For Arburg, the exclusive partner at the Additive Manufacturing Plaza, the Hanover Fair 2015 was an unqualified success. The innovative machine builder from Germany’s Black Forest has been working in the area of Industry 4.0 for some time now and, with to its automated Allrounder injection moulding machines, its Freeformer for industrial additive manufacturing and IT solutions, is increasingly developing into a system supplier for integrated production in the digital factory of tomorrow. At the world’s biggest industrial fair, Arburg presented a fully integrated process chain that allowed visitors to personalise a rocker-type light switch, producing a genuine “one-off” product.

“We presented the technology of the future at the Hanover Fair 2015 and obviously put our finger on the pulse. We created quite a stir, gaining enormous interest in our products and generating plenty of customer inquiries. We hoped we would do well, but this has vastly exceeded our expectations,” said Arburg Managing Partner Juliane Hehl , who added: “As an exclusive partner in the Additive Manufacturing Plaza, we have convincingly shown ourselves as a system provider for integrated production, demonstrating what we are capable of in collaboration with outstanding partners. Trade visitors were simply blown away by our process chain and the practical implementation of Industry 4.0 principles.”

Complete process chain on show

Arburg has been a familiar name in the plastics industry for decades, as an innovative, internationally active and reliable manufacturer of top quality injection moulding machines, also developing and building the associated controllers. The ALS, Arburgs’s host computer system, registers machine, operating, setting and order data, processes it and forwards it to other machines. This means that several machines and the production process can be efficiently controlled, documented and tracked at the same time. In addition, the Freeformer, a completely new system for industrial additive manufacturing, is also available. Trade visitors witness how this all comes together in a live demonstration in der Additive Manufacturing Plaza, based on the example of a rocker-type light switch. The process encompassed recording orders and injection moulding, industrial additive manufacturing and automatic packaging of the personalised products, and ended with the display of the process parameters on a part-specific web page.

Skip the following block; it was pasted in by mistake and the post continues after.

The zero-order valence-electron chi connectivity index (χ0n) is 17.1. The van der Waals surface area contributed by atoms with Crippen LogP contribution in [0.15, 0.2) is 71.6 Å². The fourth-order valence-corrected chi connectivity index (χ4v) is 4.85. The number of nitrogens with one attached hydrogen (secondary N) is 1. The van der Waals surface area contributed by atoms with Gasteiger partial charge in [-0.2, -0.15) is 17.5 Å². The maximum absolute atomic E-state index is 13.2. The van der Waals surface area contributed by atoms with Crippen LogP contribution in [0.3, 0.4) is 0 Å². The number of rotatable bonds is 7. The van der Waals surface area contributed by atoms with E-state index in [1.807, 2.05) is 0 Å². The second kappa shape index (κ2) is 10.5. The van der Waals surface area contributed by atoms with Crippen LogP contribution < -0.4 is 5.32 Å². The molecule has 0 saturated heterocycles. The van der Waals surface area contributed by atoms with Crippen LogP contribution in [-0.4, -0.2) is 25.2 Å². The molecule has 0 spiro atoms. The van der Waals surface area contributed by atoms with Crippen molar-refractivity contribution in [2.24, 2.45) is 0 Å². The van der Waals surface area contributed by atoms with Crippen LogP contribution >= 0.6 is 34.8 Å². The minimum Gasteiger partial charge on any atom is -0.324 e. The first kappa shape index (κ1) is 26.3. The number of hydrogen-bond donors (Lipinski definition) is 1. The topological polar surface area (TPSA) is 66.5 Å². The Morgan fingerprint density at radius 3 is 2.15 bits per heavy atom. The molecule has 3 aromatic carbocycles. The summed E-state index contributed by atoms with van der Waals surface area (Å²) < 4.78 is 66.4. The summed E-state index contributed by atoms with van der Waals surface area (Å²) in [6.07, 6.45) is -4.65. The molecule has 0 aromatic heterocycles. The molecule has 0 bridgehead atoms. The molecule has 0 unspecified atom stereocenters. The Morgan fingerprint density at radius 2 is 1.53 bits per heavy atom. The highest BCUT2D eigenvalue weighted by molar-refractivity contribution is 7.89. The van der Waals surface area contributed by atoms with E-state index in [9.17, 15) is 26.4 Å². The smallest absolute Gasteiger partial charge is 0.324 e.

Additive manufacturing increases added value

“Our concept for using additive manufacturing to increase added value and to turn a normal high-volume part into something quite unique met with a very positive response,” summarised Arburg’s Managing Director Technology & Engineering, Heinz Gaub. “Our exhibits at the Hanover Fair have offered concrete proof of how the Freeformer can fit seamlessly into an automated production cell. On the other hand, we also showed that it is also suitable for finishing high-volume parts.”

The machine technology for additive manufacturing and the injection moulding of high-volume products, as well as the networking of processes via a host computer system, all originated from Arburg. In addition to Gira (product and mould construction), other project partners were Trumpf (lettering applied to parts by laser), Fuchs Engineering (quality checks) and Fpt Robotik (Automation).

Industry 4.0 up close

The process chain began with a CAD workstation at the product design station. There, visitors could see that the Freeformer is an important tool for product developers when it comes to producing a prototype quickly from STL data. Many visitors took the opportunity to produce a personalised light switch, created for demonstration purposes. The Arburg host computer system recorded all the relevant process data and transferred then to a web server. It was then possible to choose a personal symbol and name combination at a PC station. The order data was stored on an RFID chip card. After the data was read in, an Allrounder injection moulding machine produced the actual light switch and an individual DM code was immediately applied by laser. The part data was linked to the production machines by means of a cloud. This means that the code applied to the part turned it into an information carrier, controlling its progress through the process chain automatically. The DM code is particularly robust and cannot drop off or be deleted. This is important in practice with airbags and other safety-related parts for the automotive industry or in medical technology – for example for prostheses that are tailored to the individual patient through additive manufacturing.

At the next station, a Freeformer personalised the light switch by applying plastic to produce the pre-selected motifs in an additive process. Next came visual quality control using camera inspection and the individual packaging of the part. Using the QR code printed on the packaging, visitors were able to use a smartphone to retrieve all the process data for “their” part on a part-specific web page. The web application means that the data will be available for long after the exhibition has closed.